Robert Boyle on Natural Philosophy [Book Review]

Review of Metaphysics 20 (3):542-543 (1967)

Abstract
Since all of the distinguishing features of the early development of modern physical science seem to be embodied in the works of Newton, e.g., the abhorrence of occult qualities and the great surge of experimental knowledge, the mechanical view of matter explained by mathematical theory, the constant attempt to reconcile the God of revelation with the world machinery, Robert Boyle has too often been overlooked. In addition to giving a short sketch of Boyle's life, Mrs. Hall has admirably selected texts from the eighteenth century Birch edition which at once manifest the genius of Boyle and his influence on Newton. Each selection is adequately explained and commented upon by Mrs. Hall in Part One. The chapter headings in the author's introductory essay parallel the headings she has given to the selections in Part Two: "The New Learning and its Method," "The Mechanical Philosophy," "Chemistry," and "Pneumatics." The sections on mechanical philosophy contain the core of Boyle's natural philosophy. The characteristic blend of natural philosophy with natural religion which was common to many members of the Royal Society led Boyle to disdain the Baconian attempt to banish teleology from investigations. Boyle's view of a world machinery is never considered as a scientific hypothesis as that term is understood today, but rather it appears to be at times a theological doctrine. The mechanical theory itself—the corpuscular theory of matter—which Boyle promised to set down in systematic form was actually never written as a complete system. Mrs. Hall has done much to give systematic coherence to Boyle's corpuscular theory in her excellent commentary and selection of texts. The book contains an adequate index, bibliographical notes, and a partial list of Boyle's works. One with an historical interest in the Newtonian age will discover another giant whose shoulders made it all possible.—J. J. R.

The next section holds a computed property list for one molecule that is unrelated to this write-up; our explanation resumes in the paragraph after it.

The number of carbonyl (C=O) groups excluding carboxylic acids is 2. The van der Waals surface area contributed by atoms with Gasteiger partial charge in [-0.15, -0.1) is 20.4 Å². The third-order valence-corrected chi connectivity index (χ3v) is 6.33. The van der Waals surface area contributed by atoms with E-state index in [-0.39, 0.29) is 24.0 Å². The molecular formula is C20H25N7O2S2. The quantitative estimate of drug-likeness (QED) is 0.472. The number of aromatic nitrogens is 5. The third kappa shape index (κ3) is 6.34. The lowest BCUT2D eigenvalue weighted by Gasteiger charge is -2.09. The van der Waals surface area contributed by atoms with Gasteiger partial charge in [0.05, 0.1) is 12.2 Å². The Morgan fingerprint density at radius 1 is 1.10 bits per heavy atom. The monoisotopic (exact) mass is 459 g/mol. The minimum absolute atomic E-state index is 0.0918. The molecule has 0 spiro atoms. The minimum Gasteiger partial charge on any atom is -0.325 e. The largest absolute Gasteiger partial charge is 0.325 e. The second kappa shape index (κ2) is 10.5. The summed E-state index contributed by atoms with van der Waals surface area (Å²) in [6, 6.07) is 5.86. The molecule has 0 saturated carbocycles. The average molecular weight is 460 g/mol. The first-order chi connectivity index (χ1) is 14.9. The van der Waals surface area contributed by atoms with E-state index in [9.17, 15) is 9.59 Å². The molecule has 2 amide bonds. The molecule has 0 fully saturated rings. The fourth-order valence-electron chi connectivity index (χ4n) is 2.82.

Keywords Catholic Tradition  Contemporary Philosophy  General Interest
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ISBN(s) 0034-6632
DOI revmetaph196720336
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